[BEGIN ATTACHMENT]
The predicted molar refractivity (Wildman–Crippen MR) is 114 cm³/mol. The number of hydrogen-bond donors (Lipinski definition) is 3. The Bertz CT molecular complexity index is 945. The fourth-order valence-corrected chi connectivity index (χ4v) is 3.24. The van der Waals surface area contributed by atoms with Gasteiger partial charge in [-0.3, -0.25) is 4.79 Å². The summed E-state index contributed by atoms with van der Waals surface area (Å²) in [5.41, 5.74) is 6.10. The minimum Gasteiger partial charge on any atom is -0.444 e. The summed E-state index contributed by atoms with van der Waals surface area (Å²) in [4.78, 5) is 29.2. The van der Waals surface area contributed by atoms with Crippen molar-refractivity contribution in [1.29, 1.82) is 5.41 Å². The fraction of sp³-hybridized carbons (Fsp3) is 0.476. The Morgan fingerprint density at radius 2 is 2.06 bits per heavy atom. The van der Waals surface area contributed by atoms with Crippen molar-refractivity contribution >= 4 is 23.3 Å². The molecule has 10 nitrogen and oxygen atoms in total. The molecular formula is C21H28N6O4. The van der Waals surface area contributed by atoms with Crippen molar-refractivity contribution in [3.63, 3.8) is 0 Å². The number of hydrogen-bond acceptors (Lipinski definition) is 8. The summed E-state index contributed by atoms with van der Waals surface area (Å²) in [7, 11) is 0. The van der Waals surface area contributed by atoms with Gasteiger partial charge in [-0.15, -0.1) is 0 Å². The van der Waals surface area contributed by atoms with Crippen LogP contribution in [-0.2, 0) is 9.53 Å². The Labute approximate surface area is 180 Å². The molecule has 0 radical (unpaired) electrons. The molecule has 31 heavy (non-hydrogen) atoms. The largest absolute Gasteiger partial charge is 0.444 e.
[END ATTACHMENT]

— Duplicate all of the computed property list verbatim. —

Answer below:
The predicted molar refractivity (Wildman–Crippen MR) is 114 cm³/mol. The number of hydrogen-bond donors (Lipinski definition) is 3. The Bertz CT molecular complexity index is 945. The fourth-order valence-corrected chi connectivity index (χ4v) is 3.24. The van der Waals surface area contributed by atoms with Gasteiger partial charge in [-0.3, -0.25) is 4.79 Å². The summed E-state index contributed by atoms with van der Waals surface area (Å²) in [5.41, 5.74) is 6.10. The minimum Gasteiger partial charge on any atom is -0.444 e. The summed E-state index contributed by atoms with van der Waals surface area (Å²) in [4.78, 5) is 29.2. The van der Waals surface area contributed by atoms with Crippen molar-refractivity contribution in [1.29, 1.82) is 5.41 Å². The fraction of sp³-hybridized carbons (Fsp3) is 0.476. The Morgan fingerprint density at radius 2 is 2.06 bits per heavy atom. The van der Waals surface area contributed by atoms with Crippen molar-refractivity contribution >= 4 is 23.3 Å². The molecule has 10 nitrogen and oxygen atoms in total. The molecular formula is C21H28N6O4. The van der Waals surface area contributed by atoms with Crippen molar-refractivity contribution in [3.63, 3.8) is 0 Å². The number of hydrogen-bond acceptors (Lipinski definition) is 8. The summed E-state index contributed by atoms with van der Waals surface area (Å²) in [7, 11) is 0. The van der Waals surface area contributed by atoms with Gasteiger partial charge in [-0.15, -0.1) is 0 Å². The van der Waals surface area contributed by atoms with Crippen LogP contribution in [-0.2, 0) is 9.53 Å². The Labute approximate surface area is 180 Å². The molecule has 0 radical (unpaired) electrons. The molecule has 31 heavy (non-hydrogen) atoms. The largest absolute Gasteiger partial charge is 0.444 e.